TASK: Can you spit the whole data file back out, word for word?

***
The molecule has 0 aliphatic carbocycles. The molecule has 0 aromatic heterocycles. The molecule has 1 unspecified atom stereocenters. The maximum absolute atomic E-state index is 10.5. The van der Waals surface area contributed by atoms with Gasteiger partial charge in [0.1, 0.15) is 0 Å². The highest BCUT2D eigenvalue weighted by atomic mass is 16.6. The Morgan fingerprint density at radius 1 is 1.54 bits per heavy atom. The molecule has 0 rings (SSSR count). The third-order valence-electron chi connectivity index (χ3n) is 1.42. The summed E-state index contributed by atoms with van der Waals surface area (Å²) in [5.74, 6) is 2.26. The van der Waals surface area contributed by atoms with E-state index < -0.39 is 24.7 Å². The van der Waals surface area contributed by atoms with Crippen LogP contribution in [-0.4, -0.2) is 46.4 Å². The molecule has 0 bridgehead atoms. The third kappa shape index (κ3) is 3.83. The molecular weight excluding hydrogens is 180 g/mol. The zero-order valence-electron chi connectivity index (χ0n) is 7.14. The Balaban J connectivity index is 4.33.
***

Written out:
The molecule has 0 aliphatic carbocycles. The molecule has 0 aromatic heterocycles. The molecule has 1 unspecified atom stereocenters. The maximum absolute atomic E-state index is 10.5. The van der Waals surface area contributed by atoms with Gasteiger partial charge in [0.1, 0.15) is 0 Å². The highest BCUT2D eigenvalue weighted by atomic mass is 16.6. The Morgan fingerprint density at radius 1 is 1.54 bits per heavy atom. The molecule has 0 rings (SSSR count). The third-order valence-electron chi connectivity index (χ3n) is 1.42. The summed E-state index contributed by atoms with van der Waals surface area (Å²) in [5.74, 6) is 2.26. The van der Waals surface area contributed by atoms with E-state index < -0.39 is 24.7 Å². The van der Waals surface area contributed by atoms with Crippen LogP contribution in [-0.4, -0.2) is 46.4 Å². The molecule has 0 bridgehead atoms. The third kappa shape index (κ3) is 3.83. The molecular weight excluding hydrogens is 180 g/mol. The zero-order valence-electron chi connectivity index (χ0n) is 7.14. The Balaban J connectivity index is 4.33.